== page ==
An oversight committee created to root out fraud and abuse within the trillions of federal dollars being spent to combat coronavirus launched its website and announced its executive director on Monday, the first public action by a panel already ensnared in controversy.
The independent committee was created to oversee spending under the $2.2 trillion CARES Act that Congress approved and President
Investigations are already underway looking into airlines receiving federal support, the validity of tax credits claimed by businesses, the accuracy of the economic stimulus payments and the Health and Human Services Department’s adherence to safety protocols during the outbreak, according to the website.
Robert A. Westbrooks was named the panel’s executive director. He “most recently served as the Inspector General for the Pension Benefit Guaranty Corporation where he helped protect the retirement benefits of 35 million American workers and retirees,” according to the statement.
The effort to help small businesses retain their workers, known as the Paycheck Protection Program, has come under fire after big restaurant chains like
Even before it was fully operating, Trump had challenged and undercut the power of the group, officially known as the Pandemic Response Accountability Committee, indicating contentious times ahead to hold agencies accountable for spending and managing a bailout program for small businesses.
On April 7, Trump removed an experienced inspector general who was appointed to chair the committee. The career official,
Westbrooks, the new executive director, was appointed to the watchdog role at the pension agency during President Barack Obama’s administration, creating another potential target for Trump, who has criticized inspectors general named under his predecessor as prejudiced against him.
“It is vital that Executive Director Westbrooks exercise his full authority to hold the Administration accountable to the law and ensure that this relief package is used to protect Americans’ lives and livelihoods, not to pad the pockets of corporations and the wealthiest few,” according to the statement.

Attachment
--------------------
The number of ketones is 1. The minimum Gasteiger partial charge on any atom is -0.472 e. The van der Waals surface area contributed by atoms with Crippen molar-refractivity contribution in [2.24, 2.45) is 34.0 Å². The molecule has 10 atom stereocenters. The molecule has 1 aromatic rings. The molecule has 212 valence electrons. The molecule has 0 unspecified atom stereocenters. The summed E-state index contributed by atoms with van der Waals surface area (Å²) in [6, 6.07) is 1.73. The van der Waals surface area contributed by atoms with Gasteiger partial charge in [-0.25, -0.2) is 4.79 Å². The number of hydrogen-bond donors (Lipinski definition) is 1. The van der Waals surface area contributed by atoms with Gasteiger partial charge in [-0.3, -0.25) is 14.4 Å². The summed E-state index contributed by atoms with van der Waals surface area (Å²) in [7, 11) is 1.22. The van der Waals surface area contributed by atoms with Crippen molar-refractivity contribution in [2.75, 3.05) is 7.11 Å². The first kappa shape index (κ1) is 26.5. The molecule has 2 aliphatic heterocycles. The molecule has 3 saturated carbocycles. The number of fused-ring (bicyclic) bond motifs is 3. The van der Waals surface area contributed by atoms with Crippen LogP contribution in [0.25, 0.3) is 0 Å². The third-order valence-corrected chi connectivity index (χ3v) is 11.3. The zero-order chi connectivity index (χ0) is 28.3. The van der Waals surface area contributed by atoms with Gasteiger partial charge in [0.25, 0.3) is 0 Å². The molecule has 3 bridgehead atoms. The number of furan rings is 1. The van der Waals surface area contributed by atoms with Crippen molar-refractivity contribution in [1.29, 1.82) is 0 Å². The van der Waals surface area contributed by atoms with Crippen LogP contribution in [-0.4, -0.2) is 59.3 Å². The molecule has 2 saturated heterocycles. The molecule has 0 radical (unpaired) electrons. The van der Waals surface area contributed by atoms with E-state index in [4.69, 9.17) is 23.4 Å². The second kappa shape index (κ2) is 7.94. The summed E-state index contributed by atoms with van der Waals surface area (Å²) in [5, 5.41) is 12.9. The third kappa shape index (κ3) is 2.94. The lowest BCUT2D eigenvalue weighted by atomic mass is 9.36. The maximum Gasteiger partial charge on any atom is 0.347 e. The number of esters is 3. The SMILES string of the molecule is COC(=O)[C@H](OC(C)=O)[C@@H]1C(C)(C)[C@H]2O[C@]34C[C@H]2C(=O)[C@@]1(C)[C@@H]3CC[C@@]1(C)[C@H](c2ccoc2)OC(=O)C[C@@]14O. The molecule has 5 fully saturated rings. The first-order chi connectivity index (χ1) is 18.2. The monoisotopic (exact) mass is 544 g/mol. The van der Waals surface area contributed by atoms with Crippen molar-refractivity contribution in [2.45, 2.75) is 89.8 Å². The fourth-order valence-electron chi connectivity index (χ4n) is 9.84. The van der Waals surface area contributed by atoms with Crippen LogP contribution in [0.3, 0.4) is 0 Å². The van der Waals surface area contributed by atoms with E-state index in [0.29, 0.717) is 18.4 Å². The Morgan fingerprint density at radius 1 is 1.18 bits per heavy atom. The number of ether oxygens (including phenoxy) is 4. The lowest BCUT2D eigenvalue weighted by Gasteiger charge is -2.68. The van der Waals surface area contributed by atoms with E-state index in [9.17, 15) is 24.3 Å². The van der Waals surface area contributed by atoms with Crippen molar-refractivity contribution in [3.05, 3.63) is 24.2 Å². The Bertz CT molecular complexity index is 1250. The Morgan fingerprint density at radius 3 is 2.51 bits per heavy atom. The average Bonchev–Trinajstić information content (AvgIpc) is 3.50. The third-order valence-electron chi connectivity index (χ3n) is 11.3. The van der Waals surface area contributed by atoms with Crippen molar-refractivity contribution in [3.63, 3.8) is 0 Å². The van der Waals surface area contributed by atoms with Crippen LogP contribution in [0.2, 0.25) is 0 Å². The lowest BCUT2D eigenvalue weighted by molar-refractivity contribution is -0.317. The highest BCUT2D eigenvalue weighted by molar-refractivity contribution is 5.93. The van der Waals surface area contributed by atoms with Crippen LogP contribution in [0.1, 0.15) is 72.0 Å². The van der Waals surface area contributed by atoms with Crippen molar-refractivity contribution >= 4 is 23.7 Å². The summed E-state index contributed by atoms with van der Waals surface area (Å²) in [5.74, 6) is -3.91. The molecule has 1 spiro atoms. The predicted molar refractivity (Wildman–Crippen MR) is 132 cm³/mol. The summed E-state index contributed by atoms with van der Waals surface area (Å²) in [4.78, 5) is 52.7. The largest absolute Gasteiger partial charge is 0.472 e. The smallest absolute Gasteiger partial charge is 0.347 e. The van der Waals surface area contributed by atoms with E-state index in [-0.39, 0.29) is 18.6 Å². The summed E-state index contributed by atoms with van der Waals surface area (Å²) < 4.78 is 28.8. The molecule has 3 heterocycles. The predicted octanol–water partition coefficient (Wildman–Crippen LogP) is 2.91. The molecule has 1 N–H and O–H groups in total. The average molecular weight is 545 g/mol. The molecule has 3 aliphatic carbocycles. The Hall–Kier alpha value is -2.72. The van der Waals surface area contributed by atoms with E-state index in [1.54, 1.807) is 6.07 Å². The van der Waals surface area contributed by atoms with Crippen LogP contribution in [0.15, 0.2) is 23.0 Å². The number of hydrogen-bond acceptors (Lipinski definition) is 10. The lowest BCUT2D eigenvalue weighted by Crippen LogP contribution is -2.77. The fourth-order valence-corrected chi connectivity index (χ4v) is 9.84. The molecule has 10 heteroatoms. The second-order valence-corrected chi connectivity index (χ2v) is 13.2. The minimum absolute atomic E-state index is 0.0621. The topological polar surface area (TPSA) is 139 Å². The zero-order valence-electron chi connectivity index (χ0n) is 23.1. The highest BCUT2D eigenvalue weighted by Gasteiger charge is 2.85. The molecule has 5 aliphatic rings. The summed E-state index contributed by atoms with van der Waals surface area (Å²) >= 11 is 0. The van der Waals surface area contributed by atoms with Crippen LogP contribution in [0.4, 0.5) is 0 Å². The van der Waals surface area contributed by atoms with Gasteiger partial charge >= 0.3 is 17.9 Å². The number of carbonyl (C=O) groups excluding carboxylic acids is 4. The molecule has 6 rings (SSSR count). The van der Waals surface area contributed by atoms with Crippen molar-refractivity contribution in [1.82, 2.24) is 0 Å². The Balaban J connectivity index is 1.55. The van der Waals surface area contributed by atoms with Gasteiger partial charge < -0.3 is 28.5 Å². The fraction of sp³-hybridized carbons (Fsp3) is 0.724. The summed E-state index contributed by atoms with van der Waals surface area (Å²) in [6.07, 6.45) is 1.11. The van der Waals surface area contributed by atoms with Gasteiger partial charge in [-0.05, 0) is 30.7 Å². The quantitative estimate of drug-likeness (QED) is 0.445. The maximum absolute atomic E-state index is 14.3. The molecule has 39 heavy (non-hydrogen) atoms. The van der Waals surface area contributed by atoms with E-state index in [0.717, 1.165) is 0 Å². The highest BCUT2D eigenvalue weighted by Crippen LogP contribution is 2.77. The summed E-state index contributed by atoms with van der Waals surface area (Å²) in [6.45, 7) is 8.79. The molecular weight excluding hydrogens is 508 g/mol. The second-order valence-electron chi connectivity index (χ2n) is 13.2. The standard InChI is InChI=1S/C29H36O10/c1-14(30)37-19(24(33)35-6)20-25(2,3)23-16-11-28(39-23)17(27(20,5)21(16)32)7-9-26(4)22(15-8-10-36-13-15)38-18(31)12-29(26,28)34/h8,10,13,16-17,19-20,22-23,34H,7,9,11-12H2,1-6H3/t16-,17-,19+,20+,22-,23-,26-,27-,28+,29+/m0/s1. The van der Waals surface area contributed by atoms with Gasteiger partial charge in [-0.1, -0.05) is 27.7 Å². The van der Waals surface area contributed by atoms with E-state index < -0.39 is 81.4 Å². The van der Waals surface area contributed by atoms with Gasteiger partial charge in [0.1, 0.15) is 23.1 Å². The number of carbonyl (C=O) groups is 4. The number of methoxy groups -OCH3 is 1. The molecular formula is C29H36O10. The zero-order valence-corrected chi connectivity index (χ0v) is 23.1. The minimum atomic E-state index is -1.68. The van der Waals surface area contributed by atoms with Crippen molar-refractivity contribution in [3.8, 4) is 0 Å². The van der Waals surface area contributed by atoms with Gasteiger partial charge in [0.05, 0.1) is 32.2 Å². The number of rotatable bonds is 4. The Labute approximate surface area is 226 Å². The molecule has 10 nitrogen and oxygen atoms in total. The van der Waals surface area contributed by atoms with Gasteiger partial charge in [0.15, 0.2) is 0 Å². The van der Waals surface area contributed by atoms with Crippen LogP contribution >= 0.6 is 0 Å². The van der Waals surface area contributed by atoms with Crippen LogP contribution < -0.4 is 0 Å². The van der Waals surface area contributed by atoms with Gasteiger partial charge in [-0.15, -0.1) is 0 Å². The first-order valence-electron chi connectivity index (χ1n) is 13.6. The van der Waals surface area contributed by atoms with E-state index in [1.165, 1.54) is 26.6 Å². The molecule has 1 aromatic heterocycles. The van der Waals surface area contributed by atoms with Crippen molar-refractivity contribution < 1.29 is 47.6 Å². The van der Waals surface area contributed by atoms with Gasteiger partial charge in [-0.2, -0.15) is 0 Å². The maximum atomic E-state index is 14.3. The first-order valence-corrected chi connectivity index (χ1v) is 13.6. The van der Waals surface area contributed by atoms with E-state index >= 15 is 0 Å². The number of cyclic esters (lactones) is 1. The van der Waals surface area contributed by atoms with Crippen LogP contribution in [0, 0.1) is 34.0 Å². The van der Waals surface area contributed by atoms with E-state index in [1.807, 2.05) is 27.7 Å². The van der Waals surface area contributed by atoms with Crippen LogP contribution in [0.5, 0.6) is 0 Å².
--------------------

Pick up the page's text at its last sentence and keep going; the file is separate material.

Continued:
Yet Trump has already sought to undercut several oversight powers provided by Congress in the CARES Act. In a signing statement accompanying the act, the president said he doesn’t recognize a mandatory requirement that congressional leaders help select the leadership of the Pandemic Response Accountability Committee.
Trump also said a newly established inspector general within the Treasury Department to manage investigations of pandemic-related loans doesn’t have the power to issue reports to Congress without presidential supervision.
Trump has repeatedly clashed with independent federal watchdogs, challenging their findings and implying they might have a political agenda. In early April, Trump fired
Atkinson had previously notified Congress about a whistle-blower complaint about Trump’s actions toward Ukraine, which eventually led to Trump being impeached.
“The recent flurry of presidential actions to undercut and sideline IGs as his administration spends historic amounts of public resources to address the pandemic should give Congress and every American grave concern about whether these resources will be used apolitically and in the public interest,” according to an April 9 article in The Hill written by
(Updates with Pelosi’s statement in ninth paragraph)
--With assistance from
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